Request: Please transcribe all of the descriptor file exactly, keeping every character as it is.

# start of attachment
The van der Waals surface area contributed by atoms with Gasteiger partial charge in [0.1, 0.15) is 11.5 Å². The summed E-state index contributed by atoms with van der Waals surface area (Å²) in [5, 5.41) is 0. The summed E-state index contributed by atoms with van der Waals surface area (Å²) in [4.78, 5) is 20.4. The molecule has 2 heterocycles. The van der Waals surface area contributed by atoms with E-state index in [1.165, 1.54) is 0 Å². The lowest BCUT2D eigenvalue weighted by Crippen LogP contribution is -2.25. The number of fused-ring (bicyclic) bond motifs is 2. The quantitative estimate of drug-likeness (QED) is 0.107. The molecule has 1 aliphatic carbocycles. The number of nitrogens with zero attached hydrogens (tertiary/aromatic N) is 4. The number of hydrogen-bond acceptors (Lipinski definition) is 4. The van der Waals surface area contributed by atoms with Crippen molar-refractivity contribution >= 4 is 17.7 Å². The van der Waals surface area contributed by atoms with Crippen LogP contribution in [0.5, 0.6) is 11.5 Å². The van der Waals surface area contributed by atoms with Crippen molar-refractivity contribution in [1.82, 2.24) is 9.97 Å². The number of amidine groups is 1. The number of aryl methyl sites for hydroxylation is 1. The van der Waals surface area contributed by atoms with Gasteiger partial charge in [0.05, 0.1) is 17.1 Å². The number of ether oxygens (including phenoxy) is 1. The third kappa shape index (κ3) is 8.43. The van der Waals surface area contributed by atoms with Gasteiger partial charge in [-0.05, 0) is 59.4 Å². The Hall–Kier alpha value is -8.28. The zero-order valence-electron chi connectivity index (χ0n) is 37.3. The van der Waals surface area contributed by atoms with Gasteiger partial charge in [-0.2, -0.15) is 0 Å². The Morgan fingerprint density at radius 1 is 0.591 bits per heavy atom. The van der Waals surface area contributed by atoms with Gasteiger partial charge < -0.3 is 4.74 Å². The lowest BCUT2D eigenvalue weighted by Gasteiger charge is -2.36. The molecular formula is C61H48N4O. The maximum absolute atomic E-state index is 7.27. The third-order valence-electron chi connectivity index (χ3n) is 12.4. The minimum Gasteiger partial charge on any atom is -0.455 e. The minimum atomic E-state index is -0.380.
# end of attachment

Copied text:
The van der Waals surface area contributed by atoms with Gasteiger partial charge in [0.1, 0.15) is 11.5 Å². The summed E-state index contributed by atoms with van der Waals surface area (Å²) in [5, 5.41) is 0. The summed E-state index contributed by atoms with van der Waals surface area (Å²) in [4.78, 5) is 20.4. The molecule has 2 heterocycles. The van der Waals surface area contributed by atoms with E-state index in [1.165, 1.54) is 0 Å². The lowest BCUT2D eigenvalue weighted by Crippen LogP contribution is -2.25. The number of fused-ring (bicyclic) bond motifs is 2. The quantitative estimate of drug-likeness (QED) is 0.107. The molecule has 1 aliphatic carbocycles. The number of nitrogens with zero attached hydrogens (tertiary/aromatic N) is 4. The number of hydrogen-bond acceptors (Lipinski definition) is 4. The van der Waals surface area contributed by atoms with Crippen molar-refractivity contribution >= 4 is 17.7 Å². The van der Waals surface area contributed by atoms with Crippen LogP contribution in [0.5, 0.6) is 11.5 Å². The van der Waals surface area contributed by atoms with Crippen molar-refractivity contribution in [1.82, 2.24) is 9.97 Å². The number of amidine groups is 1. The number of aryl methyl sites for hydroxylation is 1. The van der Waals surface area contributed by atoms with Gasteiger partial charge in [0.05, 0.1) is 17.1 Å². The number of ether oxygens (including phenoxy) is 1. The third kappa shape index (κ3) is 8.43. The van der Waals surface area contributed by atoms with Gasteiger partial charge in [-0.05, 0) is 59.4 Å². The Hall–Kier alpha value is -8.28. The zero-order valence-electron chi connectivity index (χ0n) is 37.3. The van der Waals surface area contributed by atoms with Gasteiger partial charge in [-0.2, -0.15) is 0 Å². The Morgan fingerprint density at radius 1 is 0.591 bits per heavy atom. The van der Waals surface area contributed by atoms with Gasteiger partial charge < -0.3 is 4.74 Å². The lowest BCUT2D eigenvalue weighted by Gasteiger charge is -2.36. The molecular formula is C61H48N4O. The maximum absolute atomic E-state index is 7.27. The third-order valence-electron chi connectivity index (χ3n) is 12.4. The minimum Gasteiger partial charge on any atom is -0.455 e. The minimum atomic E-state index is -0.380.